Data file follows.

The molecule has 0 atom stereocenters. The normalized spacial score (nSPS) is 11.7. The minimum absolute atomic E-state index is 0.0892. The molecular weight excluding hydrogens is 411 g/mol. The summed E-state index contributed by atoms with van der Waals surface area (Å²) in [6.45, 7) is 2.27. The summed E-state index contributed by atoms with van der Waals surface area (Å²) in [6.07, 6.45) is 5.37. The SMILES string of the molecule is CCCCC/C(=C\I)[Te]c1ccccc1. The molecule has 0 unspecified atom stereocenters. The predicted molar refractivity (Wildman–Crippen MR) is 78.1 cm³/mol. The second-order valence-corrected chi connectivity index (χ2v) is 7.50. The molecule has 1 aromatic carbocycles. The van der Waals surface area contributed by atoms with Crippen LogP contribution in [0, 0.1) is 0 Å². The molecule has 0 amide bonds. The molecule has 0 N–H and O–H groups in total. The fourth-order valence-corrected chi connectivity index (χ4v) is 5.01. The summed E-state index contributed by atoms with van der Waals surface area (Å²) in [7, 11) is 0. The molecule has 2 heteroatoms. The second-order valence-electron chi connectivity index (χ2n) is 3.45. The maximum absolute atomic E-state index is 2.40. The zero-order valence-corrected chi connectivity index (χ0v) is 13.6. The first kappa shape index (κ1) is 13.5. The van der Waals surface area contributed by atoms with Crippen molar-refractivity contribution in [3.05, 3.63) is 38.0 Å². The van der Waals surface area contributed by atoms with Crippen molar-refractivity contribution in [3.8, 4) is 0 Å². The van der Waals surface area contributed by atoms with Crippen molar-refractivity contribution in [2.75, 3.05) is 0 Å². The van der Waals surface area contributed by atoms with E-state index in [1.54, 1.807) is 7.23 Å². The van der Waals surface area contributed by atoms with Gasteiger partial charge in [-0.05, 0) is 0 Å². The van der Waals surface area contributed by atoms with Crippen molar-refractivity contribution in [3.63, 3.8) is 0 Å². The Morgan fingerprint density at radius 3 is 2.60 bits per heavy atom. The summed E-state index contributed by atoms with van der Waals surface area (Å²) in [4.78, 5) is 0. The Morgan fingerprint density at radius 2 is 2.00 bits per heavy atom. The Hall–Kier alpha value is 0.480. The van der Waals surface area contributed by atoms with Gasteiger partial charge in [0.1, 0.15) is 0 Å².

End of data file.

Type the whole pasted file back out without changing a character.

The molecule has 0 atom stereocenters. The normalized spacial score (nSPS) is 11.7. The minimum absolute atomic E-state index is 0.0892. The molecular weight excluding hydrogens is 411 g/mol. The summed E-state index contributed by atoms with van der Waals surface area (Å²) in [6.45, 7) is 2.27. The summed E-state index contributed by atoms with van der Waals surface area (Å²) in [6.07, 6.45) is 5.37. The SMILES string of the molecule is CCCCC/C(=C\I)[Te]c1ccccc1. The molecule has 0 unspecified atom stereocenters. The predicted molar refractivity (Wildman–Crippen MR) is 78.1 cm³/mol. The second-order valence-corrected chi connectivity index (χ2v) is 7.50. The molecule has 1 aromatic carbocycles. The van der Waals surface area contributed by atoms with Crippen LogP contribution in [0, 0.1) is 0 Å². The molecule has 0 amide bonds. The molecule has 0 N–H and O–H groups in total. The fourth-order valence-corrected chi connectivity index (χ4v) is 5.01. The summed E-state index contributed by atoms with van der Waals surface area (Å²) in [7, 11) is 0. The molecule has 2 heteroatoms. The second-order valence-electron chi connectivity index (χ2n) is 3.45. The maximum absolute atomic E-state index is 2.40. The zero-order valence-corrected chi connectivity index (χ0v) is 13.6. The first kappa shape index (κ1) is 13.5. The van der Waals surface area contributed by atoms with Crippen molar-refractivity contribution in [3.05, 3.63) is 38.0 Å². The van der Waals surface area contributed by atoms with Crippen molar-refractivity contribution in [3.8, 4) is 0 Å². The van der Waals surface area contributed by atoms with Crippen molar-refractivity contribution in [2.75, 3.05) is 0 Å². The van der Waals surface area contributed by atoms with E-state index in [1.54, 1.807) is 7.23 Å². The van der Waals surface area contributed by atoms with Gasteiger partial charge in [-0.05, 0) is 0 Å². The van der Waals surface area contributed by atoms with Crippen molar-refractivity contribution in [3.63, 3.8) is 0 Å². The Morgan fingerprint density at radius 3 is 2.60 bits per heavy atom. The summed E-state index contributed by atoms with van der Waals surface area (Å²) in [4.78, 5) is 0. The Morgan fingerprint density at radius 2 is 2.00 bits per heavy atom. The Hall–Kier alpha value is 0.480. The van der Waals surface area contributed by atoms with Gasteiger partial charge in [0.1, 0.15) is 0 Å².